The relative importance of spectral cues for vowel recognition in severe noise

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Peer-Reviewed Research
  • SDG 11
  • SDG 3
  • Abstract:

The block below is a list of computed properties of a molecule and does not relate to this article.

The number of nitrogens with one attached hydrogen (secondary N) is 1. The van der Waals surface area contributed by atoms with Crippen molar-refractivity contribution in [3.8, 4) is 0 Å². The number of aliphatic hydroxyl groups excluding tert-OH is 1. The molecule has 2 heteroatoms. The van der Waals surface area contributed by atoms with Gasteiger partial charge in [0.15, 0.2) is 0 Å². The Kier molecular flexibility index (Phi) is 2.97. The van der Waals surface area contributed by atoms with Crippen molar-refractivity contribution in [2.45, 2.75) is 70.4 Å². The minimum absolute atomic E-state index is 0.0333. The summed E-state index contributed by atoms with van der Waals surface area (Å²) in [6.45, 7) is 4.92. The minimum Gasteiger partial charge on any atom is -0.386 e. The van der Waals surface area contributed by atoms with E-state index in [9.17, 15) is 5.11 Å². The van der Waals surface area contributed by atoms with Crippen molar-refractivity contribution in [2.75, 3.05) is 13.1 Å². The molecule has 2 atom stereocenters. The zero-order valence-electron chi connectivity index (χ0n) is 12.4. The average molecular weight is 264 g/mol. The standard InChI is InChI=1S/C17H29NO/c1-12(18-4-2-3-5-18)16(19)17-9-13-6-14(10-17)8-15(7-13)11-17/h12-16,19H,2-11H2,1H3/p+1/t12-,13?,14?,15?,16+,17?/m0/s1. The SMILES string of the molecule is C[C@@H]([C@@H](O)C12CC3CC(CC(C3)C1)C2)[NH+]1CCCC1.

The importance of formants and spectral shape was investigated for vowel perception in severe noise. Twelve vowels were synthesized using two different synthesis methods, one where the original spectral detail was preserved, and one where the vowel was represented by the spectral peaks of the first three formants. In addition, formants F1 and F2 were suppressed individually to investigate the importance of each in severe noise. Vowels were presented to listeners in quiet and in speechshaped noise at signal to noise ratios (SNRs) of 0, 5, and 10 dB, and vowel confusions were determined in a number of conditions. Results suggest that the auditory system relies on formant information for vowel perception irrespective of the SNR, but that, as noise increases, it relies increasingly on more complete spectral information to perform formant extraction. A second finding was that, while F2 is more important in quiet or low noise conditions, F1 and F2 are of similar importance in severe noise.